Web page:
33 – Johnny, Show Your Work!


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Teacher: “Johnny, I’m sorry to tell you, but you received another low score on the last math exam.” 

Johnny: “Sorry, Mrs. Arse. Which problems did I get wrong?”

T: “Well, you didn’t get any of them wrong, but that’s not the issue. I’ve told you countless times that you must show your work.”

J: “So I got a hundred percent?”

T: “No, you earned a sixty percent because you lost points for not showing your work!”

J: “Oh. Sorry.” 

T: “Sorry? Is that all you have to say young man? Why can’t you be more like the other students?”

J: “Did any of them get all the problems correct?” 

T: “Don’t be impertinent, young man! You’re completely missing my point. Look at Sammy here. He got an 88 because he carefully explained his thought process on each and every question.”

J: “But he only got half of the problems correct.” 

T: “Yes, but he explained his thinking.”

J: “But isn’t it more important to get the problem correct, rather than have a convincing explanation for the wrong answer?”

T: “Johnny, you’re still very young and naive to the ways of the world. It’s far more important in life to sound convincing, rather than to silently stand there with the correct view. Nobody will believe you. In every field of life: politics, economics, psychology, religion, you name it, the important thing is to sound convincing. That’s the key to success in life. Nobody really knows the answers to most questions anyway, so being correct has nothing to do with it. It’s the persuasive communicator that people will believe.”

J: “So, getting the wrong answer but explaining it convincingly, is better than quietly getting the right answer?” 

T: “Exactly! Besides, how do I know you didn’t just copy the answers from your classmate?” 

J: “Well, I sat next to Badass Billy. I must confess that I did look at his paper. Some of his doodle pictures were really cool!” 

T: (sigh) “Johnny, please try your best to understand. You can’t go through life being right about everything. People will hate you. It’s much better to be popular and convincing. Take the lead! Express yourself! Explain the logic of your position.” 

J: “Even if it’s the wrong logic? I dunno. Maybe I should sign up for the debate team? Or take a course in illogic? Do they teach illogic here?” 

T: “Of course we do! It’s one of our most popular courses. Students love it! Illogical thinking is very common these days.”

J: “Well, thanks for setting me on the right path, Mrs. Arse. I’ll try to do better. I’ll spend less time figuring out the truth of things, and focus instead on my speaking skills.” 

T: “Trust me, Johnny. You’ll be a much better person for it. Besides, why not just take the time to explain your answers and show your work? You handed in your paper halfway through class, so don’t tell me you didn’t have time.”

J: “But, I don’t know where the answers come from.”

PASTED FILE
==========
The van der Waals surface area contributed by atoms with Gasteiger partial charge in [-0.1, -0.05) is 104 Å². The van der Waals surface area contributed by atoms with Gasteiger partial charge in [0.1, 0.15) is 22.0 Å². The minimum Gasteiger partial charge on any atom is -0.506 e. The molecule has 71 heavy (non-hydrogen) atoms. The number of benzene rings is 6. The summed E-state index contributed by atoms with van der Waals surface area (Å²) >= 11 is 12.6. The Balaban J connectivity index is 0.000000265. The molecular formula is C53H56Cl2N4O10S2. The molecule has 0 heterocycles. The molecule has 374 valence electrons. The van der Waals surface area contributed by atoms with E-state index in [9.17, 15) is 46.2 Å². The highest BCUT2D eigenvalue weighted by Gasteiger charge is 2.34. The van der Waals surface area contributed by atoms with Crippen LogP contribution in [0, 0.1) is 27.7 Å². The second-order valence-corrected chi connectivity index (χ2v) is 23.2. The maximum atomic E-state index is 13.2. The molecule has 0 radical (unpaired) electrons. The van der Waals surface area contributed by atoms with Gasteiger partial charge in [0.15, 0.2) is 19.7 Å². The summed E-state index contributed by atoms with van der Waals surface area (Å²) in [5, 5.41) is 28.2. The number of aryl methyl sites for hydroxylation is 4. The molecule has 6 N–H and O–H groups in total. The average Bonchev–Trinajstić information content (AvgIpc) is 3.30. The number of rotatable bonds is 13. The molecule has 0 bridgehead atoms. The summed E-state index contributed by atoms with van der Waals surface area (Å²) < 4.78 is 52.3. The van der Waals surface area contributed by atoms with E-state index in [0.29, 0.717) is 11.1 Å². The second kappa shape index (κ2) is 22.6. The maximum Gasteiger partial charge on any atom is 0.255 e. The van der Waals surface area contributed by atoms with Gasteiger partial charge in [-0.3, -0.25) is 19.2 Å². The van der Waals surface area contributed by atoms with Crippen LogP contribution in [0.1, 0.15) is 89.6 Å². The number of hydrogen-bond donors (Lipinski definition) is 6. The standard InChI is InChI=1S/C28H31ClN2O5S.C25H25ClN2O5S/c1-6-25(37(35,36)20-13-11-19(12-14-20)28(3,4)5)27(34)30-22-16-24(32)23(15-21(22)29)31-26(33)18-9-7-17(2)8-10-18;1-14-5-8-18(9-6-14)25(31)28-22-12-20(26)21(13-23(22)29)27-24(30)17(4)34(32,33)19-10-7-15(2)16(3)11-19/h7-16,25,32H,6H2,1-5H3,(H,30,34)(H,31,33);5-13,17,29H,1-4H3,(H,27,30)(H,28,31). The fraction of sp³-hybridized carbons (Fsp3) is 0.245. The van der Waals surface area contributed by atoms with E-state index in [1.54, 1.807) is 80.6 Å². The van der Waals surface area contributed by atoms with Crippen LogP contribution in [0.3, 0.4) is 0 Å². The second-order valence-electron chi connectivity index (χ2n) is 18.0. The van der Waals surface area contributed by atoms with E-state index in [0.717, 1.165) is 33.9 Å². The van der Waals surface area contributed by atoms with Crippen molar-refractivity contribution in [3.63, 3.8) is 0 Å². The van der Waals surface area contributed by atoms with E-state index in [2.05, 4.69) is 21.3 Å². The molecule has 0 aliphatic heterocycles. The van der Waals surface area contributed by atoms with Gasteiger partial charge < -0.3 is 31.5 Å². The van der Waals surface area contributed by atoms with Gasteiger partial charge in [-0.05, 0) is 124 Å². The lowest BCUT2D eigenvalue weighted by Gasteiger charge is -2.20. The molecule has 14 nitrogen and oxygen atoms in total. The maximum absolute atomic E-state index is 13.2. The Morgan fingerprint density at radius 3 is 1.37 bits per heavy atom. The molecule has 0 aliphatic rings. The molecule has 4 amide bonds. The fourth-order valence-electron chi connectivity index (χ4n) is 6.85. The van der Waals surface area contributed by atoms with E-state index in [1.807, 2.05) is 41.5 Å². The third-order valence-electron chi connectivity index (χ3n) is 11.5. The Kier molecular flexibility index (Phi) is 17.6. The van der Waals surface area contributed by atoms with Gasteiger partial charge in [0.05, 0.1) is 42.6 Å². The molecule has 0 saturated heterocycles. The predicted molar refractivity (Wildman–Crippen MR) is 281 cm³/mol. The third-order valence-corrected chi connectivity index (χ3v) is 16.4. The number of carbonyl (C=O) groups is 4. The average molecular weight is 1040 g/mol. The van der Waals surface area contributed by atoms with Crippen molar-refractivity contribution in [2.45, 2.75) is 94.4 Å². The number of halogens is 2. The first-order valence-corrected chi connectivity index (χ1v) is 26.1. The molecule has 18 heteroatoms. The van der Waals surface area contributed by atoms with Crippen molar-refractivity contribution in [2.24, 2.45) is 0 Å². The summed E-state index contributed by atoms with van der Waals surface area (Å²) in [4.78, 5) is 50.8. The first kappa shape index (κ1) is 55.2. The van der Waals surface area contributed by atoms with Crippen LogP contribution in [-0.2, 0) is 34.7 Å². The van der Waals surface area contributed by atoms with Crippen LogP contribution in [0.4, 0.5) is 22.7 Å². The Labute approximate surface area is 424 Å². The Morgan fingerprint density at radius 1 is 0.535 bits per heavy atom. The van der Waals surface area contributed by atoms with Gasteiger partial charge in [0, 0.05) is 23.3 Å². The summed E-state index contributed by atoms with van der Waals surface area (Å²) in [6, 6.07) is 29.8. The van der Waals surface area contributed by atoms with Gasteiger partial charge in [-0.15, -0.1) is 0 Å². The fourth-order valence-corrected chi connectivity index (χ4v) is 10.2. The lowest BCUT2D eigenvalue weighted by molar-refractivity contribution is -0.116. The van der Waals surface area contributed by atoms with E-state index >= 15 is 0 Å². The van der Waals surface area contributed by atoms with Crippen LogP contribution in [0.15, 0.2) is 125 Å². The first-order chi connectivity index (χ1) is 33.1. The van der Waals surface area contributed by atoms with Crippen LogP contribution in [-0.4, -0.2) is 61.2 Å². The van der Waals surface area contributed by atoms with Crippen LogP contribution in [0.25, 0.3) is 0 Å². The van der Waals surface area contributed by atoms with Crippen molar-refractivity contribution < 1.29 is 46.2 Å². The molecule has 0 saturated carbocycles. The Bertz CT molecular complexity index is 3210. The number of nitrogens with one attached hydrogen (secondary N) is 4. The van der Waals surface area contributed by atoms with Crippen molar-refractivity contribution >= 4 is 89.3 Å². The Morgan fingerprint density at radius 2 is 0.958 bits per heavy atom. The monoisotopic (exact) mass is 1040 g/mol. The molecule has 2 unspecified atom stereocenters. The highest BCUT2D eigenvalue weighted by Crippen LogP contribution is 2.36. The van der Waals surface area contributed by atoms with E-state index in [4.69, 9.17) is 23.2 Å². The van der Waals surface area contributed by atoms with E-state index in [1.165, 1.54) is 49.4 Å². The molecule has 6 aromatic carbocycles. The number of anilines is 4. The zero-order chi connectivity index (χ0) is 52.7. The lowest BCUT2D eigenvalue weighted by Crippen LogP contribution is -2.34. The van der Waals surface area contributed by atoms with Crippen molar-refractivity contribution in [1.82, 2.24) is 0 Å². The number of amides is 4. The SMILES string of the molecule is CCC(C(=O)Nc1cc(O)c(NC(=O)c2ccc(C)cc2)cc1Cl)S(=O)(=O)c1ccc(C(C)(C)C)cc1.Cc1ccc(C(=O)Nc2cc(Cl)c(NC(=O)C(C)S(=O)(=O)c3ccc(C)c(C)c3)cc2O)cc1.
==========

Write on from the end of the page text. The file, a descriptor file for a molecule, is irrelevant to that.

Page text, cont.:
T: “What? Don’t joke with me, young man! You’re just being lazy because you don’t want to take the time to explain yourself. As I have stated time and again, you need to show your work. That’s why I penalized you.”

J: “But I really don’t know, teacher. The answers just come to me. I see them in my mind.” 

T: “Johnny, math doesn’t work that way. You must memorize the correct formulas, and then enter the numbers into your calculator.”

J: “Sorry, but I didn’t use a calculator. And I don’t recall memorizing any formulas. I just sort of reason my way through the problem.” 

T: “That’s ridiculous! Never in my life have I encountered such insolence! I’m insulted that you’d even dare to think that I’d believe such nonsense!” 

J: I’m really sorry, teacher. I don’t mean to be rude. But, you see, I practice hours of math every day because I love it so much. After a while, things just come to me. It’s sort of an unconscious process, I guess.” 

T: “Johnny, be serious! What exactly do you think math is, anway? Some kind of game?”

J: “Well, to me anyway, math is a game. Like golf or tennis, math is a skill. If you practice it enough, it becomes second nature. Most good athletes say that if you think too much about your playing, it’ll get worse. The conscious mind needs to step aside and let those unconscious years of practice come to the fore. That’s what skill is all about. Math is the same way. It isn’t about memorizing formulas or using calculators. It’s about practicing your reasoning skills over and over again on many different problems until it becomes second nature. That’s how math is to me, anyway.” 

T: “But if you don’t make your reasons explicit, and clearly explain them to others, no one will believe you. Have you already forgotten our earlier conversation?”

J: “I understand what you’re saying, teacher, but for me, math solutions just pop into my mind. I see the problem in front of me and somehow I know what to do. After all that practice, I guess my unconscious mind has learned how to think logically all by itself.” 

T: “Well, young man, you’ve just earned a note home to your parents. Hopefully they can talk some sense into you, because it obviously isn’t working for me.”

J: “Okay, but they’re away this week.” 

T: “Away?”

J: “Yes. At a math conference. They’re college math professors.”

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